Previous NWFP government was better informed — Dr. Samia
By Rana Fawad
WASHINGTON: The previous provincial government in the NWFP (North-West-Frontier-Province) was conservative but its members had more knowledge and awareness about social services needed in their areas.
This was commented by Pakistan Scholar at Woodrow Wilson International Center for Scholars, Dr. Samia Altaf, while responding to a question at an event “Aid Effectiveness in Pakistan: Case Study of the Health and Population Sector” under the aegis of the WWICS on Wednesday.
Introducing the speaker, Asia Program Director Robert M. Hathaway told the audience about Dr. Samia Altaf was the Wilson Center’s 2007-08 Pakistan Scholar. In her career she had contributed to the management and coordination of complex health delivery systems for low-income populations.
She was acting director and later on senior advisor with the United States Agency for International Development (USAID) in Islamabad before she joined the Wilson Center in Washington. She also had the opportunity to work for the United Nations Children’s Fund (UNICEF) as a primary health care program officer.
Moreover, she provided consultancy to international aid agencies. On the academic side, Dr. Altaf has served on the faculty at Pakistan’s Aga Khan University Medical College.
During Question and Answer session, Dr. Samia Altaf agreed with the Agha Khan Foundation official that the political stability was important in carrying out
She pointed out that it is interesting to note that the government of mullahs in the NWFP was very conservative but it was stable for five years whereas its representatives were very knowledgeable as compared to other provinces.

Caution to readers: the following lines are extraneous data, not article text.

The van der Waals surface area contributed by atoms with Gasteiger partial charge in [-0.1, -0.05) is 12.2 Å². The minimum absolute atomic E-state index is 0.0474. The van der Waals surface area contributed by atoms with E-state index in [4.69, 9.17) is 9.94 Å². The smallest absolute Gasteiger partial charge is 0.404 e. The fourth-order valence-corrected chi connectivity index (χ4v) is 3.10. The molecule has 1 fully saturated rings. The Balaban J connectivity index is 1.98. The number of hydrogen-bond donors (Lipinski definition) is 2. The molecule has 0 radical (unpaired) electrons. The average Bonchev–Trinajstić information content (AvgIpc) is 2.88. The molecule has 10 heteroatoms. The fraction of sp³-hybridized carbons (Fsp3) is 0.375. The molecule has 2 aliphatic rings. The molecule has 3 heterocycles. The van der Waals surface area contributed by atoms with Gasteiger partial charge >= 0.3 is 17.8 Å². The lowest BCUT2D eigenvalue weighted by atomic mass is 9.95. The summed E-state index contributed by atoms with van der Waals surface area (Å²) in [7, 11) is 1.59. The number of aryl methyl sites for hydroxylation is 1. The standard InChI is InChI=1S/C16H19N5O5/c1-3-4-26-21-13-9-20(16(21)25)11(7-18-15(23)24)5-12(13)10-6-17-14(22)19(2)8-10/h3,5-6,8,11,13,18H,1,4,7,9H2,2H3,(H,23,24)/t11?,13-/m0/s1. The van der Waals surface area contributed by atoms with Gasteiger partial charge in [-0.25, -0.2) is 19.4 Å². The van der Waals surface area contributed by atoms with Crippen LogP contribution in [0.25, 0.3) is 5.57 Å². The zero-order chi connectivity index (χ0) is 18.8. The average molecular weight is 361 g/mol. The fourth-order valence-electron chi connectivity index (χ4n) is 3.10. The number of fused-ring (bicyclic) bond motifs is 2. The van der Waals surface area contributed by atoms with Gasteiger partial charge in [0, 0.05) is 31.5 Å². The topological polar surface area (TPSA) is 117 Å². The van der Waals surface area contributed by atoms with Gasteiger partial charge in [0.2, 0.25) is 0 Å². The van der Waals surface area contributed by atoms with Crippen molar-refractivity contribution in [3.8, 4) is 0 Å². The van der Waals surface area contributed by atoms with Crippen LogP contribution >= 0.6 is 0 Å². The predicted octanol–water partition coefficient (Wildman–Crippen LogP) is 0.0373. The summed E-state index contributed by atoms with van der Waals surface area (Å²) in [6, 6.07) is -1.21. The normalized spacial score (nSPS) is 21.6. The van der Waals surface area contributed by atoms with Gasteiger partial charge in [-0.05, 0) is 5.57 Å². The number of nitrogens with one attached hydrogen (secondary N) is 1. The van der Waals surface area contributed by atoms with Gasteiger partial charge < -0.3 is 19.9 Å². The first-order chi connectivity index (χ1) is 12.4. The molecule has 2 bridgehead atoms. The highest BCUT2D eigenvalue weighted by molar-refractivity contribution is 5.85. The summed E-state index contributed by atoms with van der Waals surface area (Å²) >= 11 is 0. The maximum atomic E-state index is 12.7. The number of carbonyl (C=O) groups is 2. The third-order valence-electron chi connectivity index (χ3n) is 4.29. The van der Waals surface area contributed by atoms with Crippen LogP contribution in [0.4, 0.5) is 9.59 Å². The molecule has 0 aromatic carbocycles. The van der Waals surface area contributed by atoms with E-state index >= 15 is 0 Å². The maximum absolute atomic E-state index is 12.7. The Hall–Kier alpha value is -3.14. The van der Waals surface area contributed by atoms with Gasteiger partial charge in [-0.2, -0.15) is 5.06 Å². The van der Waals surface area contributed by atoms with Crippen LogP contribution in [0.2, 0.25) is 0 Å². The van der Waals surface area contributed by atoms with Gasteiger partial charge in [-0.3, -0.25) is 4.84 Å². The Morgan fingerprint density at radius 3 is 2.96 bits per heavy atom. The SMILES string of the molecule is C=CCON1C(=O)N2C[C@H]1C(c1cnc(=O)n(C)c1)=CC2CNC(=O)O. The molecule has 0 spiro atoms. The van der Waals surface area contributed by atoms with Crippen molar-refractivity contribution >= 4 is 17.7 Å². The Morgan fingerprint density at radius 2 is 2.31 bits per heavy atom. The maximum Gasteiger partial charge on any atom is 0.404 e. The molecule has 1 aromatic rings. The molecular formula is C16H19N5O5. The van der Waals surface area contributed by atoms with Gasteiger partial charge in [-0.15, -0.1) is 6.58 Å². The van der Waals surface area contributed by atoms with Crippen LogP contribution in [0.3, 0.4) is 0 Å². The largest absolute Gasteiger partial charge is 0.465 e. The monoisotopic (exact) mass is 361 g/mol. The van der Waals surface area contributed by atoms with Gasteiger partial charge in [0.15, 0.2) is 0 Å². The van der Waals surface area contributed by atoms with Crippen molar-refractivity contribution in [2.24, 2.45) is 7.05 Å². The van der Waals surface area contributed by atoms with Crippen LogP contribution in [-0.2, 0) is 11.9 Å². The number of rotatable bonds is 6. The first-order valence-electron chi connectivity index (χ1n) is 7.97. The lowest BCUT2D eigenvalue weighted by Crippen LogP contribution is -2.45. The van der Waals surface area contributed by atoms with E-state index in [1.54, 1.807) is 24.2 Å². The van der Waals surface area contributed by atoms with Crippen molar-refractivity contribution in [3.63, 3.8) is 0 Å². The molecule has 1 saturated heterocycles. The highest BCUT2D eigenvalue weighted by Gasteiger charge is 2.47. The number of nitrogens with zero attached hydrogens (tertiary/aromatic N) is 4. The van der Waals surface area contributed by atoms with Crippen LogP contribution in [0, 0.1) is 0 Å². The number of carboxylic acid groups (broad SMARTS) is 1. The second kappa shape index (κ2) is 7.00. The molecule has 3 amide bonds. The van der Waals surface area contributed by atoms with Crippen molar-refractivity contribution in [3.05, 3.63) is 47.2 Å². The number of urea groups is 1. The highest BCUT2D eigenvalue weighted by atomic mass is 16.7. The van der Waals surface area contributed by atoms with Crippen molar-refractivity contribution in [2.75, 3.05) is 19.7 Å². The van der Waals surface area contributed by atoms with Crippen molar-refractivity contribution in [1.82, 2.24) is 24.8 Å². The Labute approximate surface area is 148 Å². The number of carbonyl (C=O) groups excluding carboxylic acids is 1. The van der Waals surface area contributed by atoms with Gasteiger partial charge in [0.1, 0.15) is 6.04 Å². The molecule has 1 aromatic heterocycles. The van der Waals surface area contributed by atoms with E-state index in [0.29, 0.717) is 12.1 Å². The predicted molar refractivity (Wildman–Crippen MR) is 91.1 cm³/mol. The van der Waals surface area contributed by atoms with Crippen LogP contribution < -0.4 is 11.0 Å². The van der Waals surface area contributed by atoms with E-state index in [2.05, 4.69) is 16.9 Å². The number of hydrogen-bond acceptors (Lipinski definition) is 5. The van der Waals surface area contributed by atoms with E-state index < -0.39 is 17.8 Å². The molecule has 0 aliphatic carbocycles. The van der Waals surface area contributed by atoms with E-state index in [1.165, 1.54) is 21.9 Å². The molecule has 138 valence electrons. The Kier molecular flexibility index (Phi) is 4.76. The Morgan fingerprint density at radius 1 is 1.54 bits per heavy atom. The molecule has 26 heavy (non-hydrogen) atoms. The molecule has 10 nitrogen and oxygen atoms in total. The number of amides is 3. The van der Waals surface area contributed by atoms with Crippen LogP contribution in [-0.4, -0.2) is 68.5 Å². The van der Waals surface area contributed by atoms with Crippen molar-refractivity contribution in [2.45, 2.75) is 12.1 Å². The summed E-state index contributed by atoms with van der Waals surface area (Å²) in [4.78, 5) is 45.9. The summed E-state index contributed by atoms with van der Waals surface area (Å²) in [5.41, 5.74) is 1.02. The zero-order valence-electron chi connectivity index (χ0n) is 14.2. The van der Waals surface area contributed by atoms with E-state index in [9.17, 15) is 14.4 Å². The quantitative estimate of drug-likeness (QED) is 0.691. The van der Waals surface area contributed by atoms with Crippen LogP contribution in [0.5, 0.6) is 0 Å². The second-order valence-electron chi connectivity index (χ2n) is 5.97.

She told the audience that though their female representatives were veiled from head to toe and you could only see their eyes while talking to them, they had far better understanding and information about the social services needed in their respective areas.
Propounding her suggestions and recommendations regarding aid in Pakistan, Dr. Altaf commented that the future projects in Pakistan should incorporate the local perspective in its design. She was of the view that the current methodology was outmoded and did not pay attention to the requirements at the field level of projects.
She regretted that the consumers of the aid, people, have no knowledge that it was being done on their behalf and added that in Washington D.C., the information is placed in the community in a language or languages which they could understand before the project is launched. She suggested that the target audience of a project in Pakistan should also be provided with
sufficient information about the activity.
Analyzing the current situation of foreign aid and it’s use in Pakistan, Dr. Samia Altaf illustrated that there were five to six permanent actors like Government of Pakistan, donors, sub-contractors, non-governmental organizations (NGOs), etc.,
that follow a script to play their roles.
She remarked that if the script is changed according to the modern day requirements, those actors could do a better job. Plus, a component of incentives for them should be added to projects.
Highlighting another factor, she regretted that the government officials take leave from their official duty and become consultants for certain projects.
Commenting on the notion that donors agencies try to push certain agenda through their aid packages, Dr. Samia Altaf said donors always had certain tasks to accomplish in helping out a country. She added that if a country thought the aid was tied to some other things it could always be rejected.
She informed the audience that once the Indonesian officials faced a similar situation and they refused to take the World Bank aid.